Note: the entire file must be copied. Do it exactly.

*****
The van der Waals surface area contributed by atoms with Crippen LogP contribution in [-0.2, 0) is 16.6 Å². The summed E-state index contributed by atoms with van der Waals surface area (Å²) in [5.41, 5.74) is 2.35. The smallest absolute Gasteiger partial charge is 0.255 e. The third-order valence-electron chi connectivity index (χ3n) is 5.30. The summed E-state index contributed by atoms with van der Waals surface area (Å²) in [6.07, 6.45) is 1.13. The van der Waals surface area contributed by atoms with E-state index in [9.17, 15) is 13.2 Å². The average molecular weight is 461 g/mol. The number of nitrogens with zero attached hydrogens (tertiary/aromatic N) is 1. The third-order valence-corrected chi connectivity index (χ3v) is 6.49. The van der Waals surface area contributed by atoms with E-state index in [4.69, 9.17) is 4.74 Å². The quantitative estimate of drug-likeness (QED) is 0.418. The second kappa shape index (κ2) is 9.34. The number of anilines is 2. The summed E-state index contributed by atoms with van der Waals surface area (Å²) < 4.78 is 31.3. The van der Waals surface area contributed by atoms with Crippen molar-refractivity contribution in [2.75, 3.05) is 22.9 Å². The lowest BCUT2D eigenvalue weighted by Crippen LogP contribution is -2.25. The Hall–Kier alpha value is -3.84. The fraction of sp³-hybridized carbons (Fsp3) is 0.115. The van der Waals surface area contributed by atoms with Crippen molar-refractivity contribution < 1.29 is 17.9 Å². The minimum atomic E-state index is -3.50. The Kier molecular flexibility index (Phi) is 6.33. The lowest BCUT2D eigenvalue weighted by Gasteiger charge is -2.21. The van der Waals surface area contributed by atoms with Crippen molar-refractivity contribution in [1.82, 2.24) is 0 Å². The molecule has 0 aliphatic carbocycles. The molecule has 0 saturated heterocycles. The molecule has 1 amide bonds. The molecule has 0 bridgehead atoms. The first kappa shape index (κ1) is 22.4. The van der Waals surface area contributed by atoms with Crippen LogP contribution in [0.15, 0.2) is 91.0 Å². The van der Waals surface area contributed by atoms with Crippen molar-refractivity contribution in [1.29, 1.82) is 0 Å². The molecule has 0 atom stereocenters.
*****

The van der Waals surface area contributed by atoms with Crippen LogP contribution in [-0.2, 0) is 16.6 Å². The summed E-state index contributed by atoms with van der Waals surface area (Å²) in [5.41, 5.74) is 2.35. The smallest absolute Gasteiger partial charge is 0.255 e. The third-order valence-electron chi connectivity index (χ3n) is 5.30. The summed E-state index contributed by atoms with van der Waals surface area (Å²) in [6.07, 6.45) is 1.13. The van der Waals surface area contributed by atoms with E-state index in [9.17, 15) is 13.2 Å². The average molecular weight is 461 g/mol. The number of nitrogens with zero attached hydrogens (tertiary/aromatic N) is 1. The third-order valence-corrected chi connectivity index (χ3v) is 6.49. The van der Waals surface area contributed by atoms with E-state index in [4.69, 9.17) is 4.74 Å². The quantitative estimate of drug-likeness (QED) is 0.418. The second kappa shape index (κ2) is 9.34. The number of anilines is 2. The summed E-state index contributed by atoms with van der Waals surface area (Å²) < 4.78 is 31.3. The van der Waals surface area contributed by atoms with Crippen molar-refractivity contribution in [2.75, 3.05) is 22.9 Å². The lowest BCUT2D eigenvalue weighted by Crippen LogP contribution is -2.25. The Hall–Kier alpha value is -3.84. The fraction of sp³-hybridized carbons (Fsp3) is 0.115. The van der Waals surface area contributed by atoms with Crippen molar-refractivity contribution < 1.29 is 17.9 Å². The minimum atomic E-state index is -3.50. The Kier molecular flexibility index (Phi) is 6.33. The lowest BCUT2D eigenvalue weighted by Gasteiger charge is -2.21. The van der Waals surface area contributed by atoms with Crippen molar-refractivity contribution in [1.82, 2.24) is 0 Å². The molecule has 0 aliphatic carbocycles. The molecule has 0 saturated heterocycles. The molecule has 1 amide bonds. The molecule has 0 bridgehead atoms. The first kappa shape index (κ1) is 22.4. The van der Waals surface area contributed by atoms with Crippen LogP contribution in [0.15, 0.2) is 91.0 Å². The van der Waals surface area contributed by atoms with Crippen molar-refractivity contribution in [1.29, 1.82) is 0 Å². The molecule has 0 atom stereocenters.